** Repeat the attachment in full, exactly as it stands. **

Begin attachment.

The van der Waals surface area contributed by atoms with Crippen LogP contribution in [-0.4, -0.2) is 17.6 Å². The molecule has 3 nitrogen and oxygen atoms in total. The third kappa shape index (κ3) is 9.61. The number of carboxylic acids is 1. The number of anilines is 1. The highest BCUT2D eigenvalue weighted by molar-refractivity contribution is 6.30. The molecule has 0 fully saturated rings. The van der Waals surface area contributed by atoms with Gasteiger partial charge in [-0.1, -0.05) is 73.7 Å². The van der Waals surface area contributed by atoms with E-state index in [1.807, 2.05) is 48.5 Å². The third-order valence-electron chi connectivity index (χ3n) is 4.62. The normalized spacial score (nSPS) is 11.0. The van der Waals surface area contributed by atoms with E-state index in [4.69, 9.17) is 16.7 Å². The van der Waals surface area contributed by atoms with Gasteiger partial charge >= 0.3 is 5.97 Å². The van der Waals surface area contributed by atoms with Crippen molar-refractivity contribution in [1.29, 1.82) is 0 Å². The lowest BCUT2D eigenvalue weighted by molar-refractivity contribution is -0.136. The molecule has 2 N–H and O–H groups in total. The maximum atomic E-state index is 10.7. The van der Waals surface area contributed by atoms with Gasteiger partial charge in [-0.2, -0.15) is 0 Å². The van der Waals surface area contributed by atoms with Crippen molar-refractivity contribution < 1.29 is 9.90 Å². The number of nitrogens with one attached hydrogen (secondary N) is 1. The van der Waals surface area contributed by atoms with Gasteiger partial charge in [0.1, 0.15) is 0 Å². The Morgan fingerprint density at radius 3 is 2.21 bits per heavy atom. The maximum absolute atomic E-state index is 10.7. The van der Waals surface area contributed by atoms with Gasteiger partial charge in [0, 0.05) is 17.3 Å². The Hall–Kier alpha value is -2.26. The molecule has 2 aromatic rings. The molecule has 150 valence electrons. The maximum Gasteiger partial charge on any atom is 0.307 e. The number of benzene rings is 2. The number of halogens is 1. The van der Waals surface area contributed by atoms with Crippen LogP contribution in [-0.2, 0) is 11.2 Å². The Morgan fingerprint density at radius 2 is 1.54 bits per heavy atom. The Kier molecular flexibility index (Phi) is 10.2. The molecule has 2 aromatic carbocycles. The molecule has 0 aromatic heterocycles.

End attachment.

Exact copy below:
The van der Waals surface area contributed by atoms with Crippen LogP contribution in [-0.4, -0.2) is 17.6 Å². The molecule has 3 nitrogen and oxygen atoms in total. The third kappa shape index (κ3) is 9.61. The number of carboxylic acids is 1. The number of anilines is 1. The highest BCUT2D eigenvalue weighted by molar-refractivity contribution is 6.30. The molecule has 0 fully saturated rings. The van der Waals surface area contributed by atoms with Gasteiger partial charge in [-0.1, -0.05) is 73.7 Å². The van der Waals surface area contributed by atoms with E-state index in [1.807, 2.05) is 48.5 Å². The third-order valence-electron chi connectivity index (χ3n) is 4.62. The normalized spacial score (nSPS) is 11.0. The van der Waals surface area contributed by atoms with E-state index in [4.69, 9.17) is 16.7 Å². The van der Waals surface area contributed by atoms with Gasteiger partial charge >= 0.3 is 5.97 Å². The van der Waals surface area contributed by atoms with Crippen molar-refractivity contribution in [1.29, 1.82) is 0 Å². The lowest BCUT2D eigenvalue weighted by molar-refractivity contribution is -0.136. The molecule has 2 N–H and O–H groups in total. The maximum atomic E-state index is 10.7. The van der Waals surface area contributed by atoms with Gasteiger partial charge in [-0.2, -0.15) is 0 Å². The van der Waals surface area contributed by atoms with Crippen molar-refractivity contribution < 1.29 is 9.90 Å². The number of nitrogens with one attached hydrogen (secondary N) is 1. The van der Waals surface area contributed by atoms with Gasteiger partial charge in [0.1, 0.15) is 0 Å². The Morgan fingerprint density at radius 3 is 2.21 bits per heavy atom. The maximum absolute atomic E-state index is 10.7. The van der Waals surface area contributed by atoms with Gasteiger partial charge in [0, 0.05) is 17.3 Å². The Hall–Kier alpha value is -2.26. The molecule has 2 aromatic rings. The molecule has 150 valence electrons. The maximum Gasteiger partial charge on any atom is 0.307 e. The number of benzene rings is 2. The number of halogens is 1. The van der Waals surface area contributed by atoms with Crippen LogP contribution in [-0.2, 0) is 11.2 Å². The Morgan fingerprint density at radius 2 is 1.54 bits per heavy atom. The Kier molecular flexibility index (Phi) is 10.2. The molecule has 2 aromatic carbocycles. The molecule has 0 aromatic heterocycles.